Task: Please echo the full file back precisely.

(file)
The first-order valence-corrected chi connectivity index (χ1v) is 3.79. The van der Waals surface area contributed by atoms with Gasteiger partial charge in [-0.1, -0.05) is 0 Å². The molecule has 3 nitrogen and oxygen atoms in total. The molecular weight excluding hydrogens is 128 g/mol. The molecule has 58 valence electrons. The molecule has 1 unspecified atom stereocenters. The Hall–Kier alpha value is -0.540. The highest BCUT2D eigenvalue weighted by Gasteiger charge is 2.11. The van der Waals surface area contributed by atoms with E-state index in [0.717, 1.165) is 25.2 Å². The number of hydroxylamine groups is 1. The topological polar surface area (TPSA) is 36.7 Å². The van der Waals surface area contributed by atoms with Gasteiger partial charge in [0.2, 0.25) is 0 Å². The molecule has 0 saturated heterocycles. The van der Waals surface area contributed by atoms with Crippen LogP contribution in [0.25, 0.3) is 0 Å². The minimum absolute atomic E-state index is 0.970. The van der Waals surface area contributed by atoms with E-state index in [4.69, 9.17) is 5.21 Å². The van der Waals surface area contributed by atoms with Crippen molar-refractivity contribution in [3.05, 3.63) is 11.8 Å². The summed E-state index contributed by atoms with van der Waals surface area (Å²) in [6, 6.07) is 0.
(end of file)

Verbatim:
The first-order valence-corrected chi connectivity index (χ1v) is 3.79. The van der Waals surface area contributed by atoms with Gasteiger partial charge in [-0.1, -0.05) is 0 Å². The molecule has 3 nitrogen and oxygen atoms in total. The molecular weight excluding hydrogens is 128 g/mol. The molecule has 58 valence electrons. The molecule has 1 unspecified atom stereocenters. The Hall–Kier alpha value is -0.540. The highest BCUT2D eigenvalue weighted by Gasteiger charge is 2.11. The van der Waals surface area contributed by atoms with E-state index in [0.717, 1.165) is 25.2 Å². The number of hydroxylamine groups is 1. The topological polar surface area (TPSA) is 36.7 Å². The van der Waals surface area contributed by atoms with Gasteiger partial charge in [0.2, 0.25) is 0 Å². The molecule has 0 saturated heterocycles. The van der Waals surface area contributed by atoms with Crippen LogP contribution in [0.25, 0.3) is 0 Å². The minimum absolute atomic E-state index is 0.970. The van der Waals surface area contributed by atoms with E-state index in [4.69, 9.17) is 5.21 Å². The van der Waals surface area contributed by atoms with Crippen molar-refractivity contribution in [3.05, 3.63) is 11.8 Å². The summed E-state index contributed by atoms with van der Waals surface area (Å²) in [6, 6.07) is 0.